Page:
2. Appropriate District and National representatives may be invited to affirm the candidate as a minister in the conference.

    3. The licensing service may include charges to the candidate and the local church, the laying on of hands, prayer of dedication to the ministry, and a response by the candidate. The spouse should always accompany the candidate (if married) for licensing in these procedures and may also respond.

    4. It is advisable to invite neighboring M.B. and/or other churches to the licensing service.

    5. The person having been duly licensed should receive from the district a certificate of license.




  1. ORDINATION PROCEDURES




  1. Initiation of the Ordination Procedure:

  1. The local church may initiate the request for ordination for a ministerial candidate. The leadership board of the church guides this procedure and requests the candidate to share his calling with the local church. It is necessary that the local church affirm this calling.

  2. A person sensing the call to the ministry may initiate the ordination procedure by sharing his calling and conviction with the leadership board and with the local church. It is necessary that the local church affirm the calling of the candidate.

  3. Missionary boards or agencies may initiate conversation with a local church to request that the church proceed with the ordination of prospective workers.




  1. Evaluation and Examination of the Candidate for Ordination:

  1. When a local church has affirmed a person for ordination, the District and National Boards of Faith and Life (or equivalent) are notified. The District board (or committee) then provides the candidate with an “Ordination Questionnaire” to be completed and made available to its members, the National Board of Faith and Life, and to the local church pastor and/or leadership board.

  2. The District BFL and a representative from the National BFL examine the prepared questionnaire and conduct a personal interview with the candidate and his spouse (if possible). In this meeting the candidate’s views and positions regarding doctrine, the M.B. Confession of Faith and attitudes toward ministry and to conference loyalty are ascertained.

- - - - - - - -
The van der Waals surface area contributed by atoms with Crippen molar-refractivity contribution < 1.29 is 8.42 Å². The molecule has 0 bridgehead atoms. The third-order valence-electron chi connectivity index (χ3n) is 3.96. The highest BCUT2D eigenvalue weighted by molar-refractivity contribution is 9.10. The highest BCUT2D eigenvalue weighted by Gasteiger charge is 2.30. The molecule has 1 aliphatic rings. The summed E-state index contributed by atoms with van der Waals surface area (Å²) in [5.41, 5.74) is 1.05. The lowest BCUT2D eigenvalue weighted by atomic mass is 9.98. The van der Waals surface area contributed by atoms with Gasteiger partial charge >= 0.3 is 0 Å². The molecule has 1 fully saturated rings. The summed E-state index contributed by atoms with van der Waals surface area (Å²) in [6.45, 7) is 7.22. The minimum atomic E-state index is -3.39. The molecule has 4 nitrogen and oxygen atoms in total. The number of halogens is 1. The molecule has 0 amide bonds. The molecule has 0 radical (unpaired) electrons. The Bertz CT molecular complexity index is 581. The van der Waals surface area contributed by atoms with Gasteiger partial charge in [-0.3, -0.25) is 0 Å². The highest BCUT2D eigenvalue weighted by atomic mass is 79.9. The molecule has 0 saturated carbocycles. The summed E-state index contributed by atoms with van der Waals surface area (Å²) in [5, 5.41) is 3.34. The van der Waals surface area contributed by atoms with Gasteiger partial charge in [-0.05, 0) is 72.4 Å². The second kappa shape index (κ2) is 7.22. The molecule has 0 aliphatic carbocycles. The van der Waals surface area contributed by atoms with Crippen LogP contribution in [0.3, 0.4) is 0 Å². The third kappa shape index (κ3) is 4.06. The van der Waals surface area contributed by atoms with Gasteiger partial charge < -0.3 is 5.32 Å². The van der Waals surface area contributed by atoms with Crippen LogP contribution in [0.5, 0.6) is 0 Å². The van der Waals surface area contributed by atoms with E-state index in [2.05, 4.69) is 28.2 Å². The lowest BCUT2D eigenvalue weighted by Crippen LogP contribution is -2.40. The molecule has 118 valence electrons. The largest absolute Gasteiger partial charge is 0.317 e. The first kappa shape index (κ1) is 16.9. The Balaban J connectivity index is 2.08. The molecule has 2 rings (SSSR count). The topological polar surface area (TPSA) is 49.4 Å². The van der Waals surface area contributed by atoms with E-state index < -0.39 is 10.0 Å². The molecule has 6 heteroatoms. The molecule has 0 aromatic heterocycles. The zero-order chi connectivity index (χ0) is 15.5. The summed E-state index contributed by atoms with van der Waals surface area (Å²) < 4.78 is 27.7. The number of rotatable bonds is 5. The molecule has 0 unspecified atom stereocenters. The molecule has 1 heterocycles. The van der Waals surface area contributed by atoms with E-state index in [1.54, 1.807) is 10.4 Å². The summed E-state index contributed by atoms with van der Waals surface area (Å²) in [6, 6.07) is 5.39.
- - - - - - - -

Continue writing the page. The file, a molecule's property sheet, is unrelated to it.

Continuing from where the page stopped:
3. When the examination committee has evaluated the candidate and recommended ordination, the local church is notified and may then proceed with plans for the ordination service. The local church should not proceed with ordination before the examination committee has recommended the candidate for ordination.




  1. The Ordination Service

  1. The ordination service is planned and conducted by the local church.

  2. The appropriate District and National representatives affirm the candidate as a minister in the conference.

  3. The ordination service includes charges to the candidate and the local church, the laying on of hands, prayer of dedication to the ministry, and a response by the candidate. The spouse should always accompany the candidate (if married) for ordination in these procedures and may also respond.

  4. It is advisable to invite neighboring M.B. and/or other churches to the ordination service.

  5. The person having been duly ordained should receive from the district a certificate of ordination.

Addendum



  1. OTHER PRINCIPLES




  1. Standards of ministerial credentials are to be practiced by each congregation and their respective conferences in a spirit of mutual accountability that includes:

    1. Persons who discontinue serving in a recognized position and enter another occupation should not use their ordination or affirmation for personal or financial reasons,

    2. Persons with credentials who are found guilty of sexual sin, financial fraud or other forms of the abuse of power and authority should voluntarily surrender their credentials or by appropriate action have them rescinded by conference or/and congregational leadership,

    3. Persons in retirement may retain their credentials for purposes of gaining legitimate government allowances,

    4. Persons who are involved in misuse of their credentials may be consulted with an appeal to their ethical conscience for surrender of their credentials and if necessary the rescinding of the credentials by appropriate procedures.




  1. The District Board of Faith and Life with the Center for Mennonite Brethren Studies arrange for a system whereby records of ordination/affirmation are compiled and updated and periodic reviews are solicited.

10/09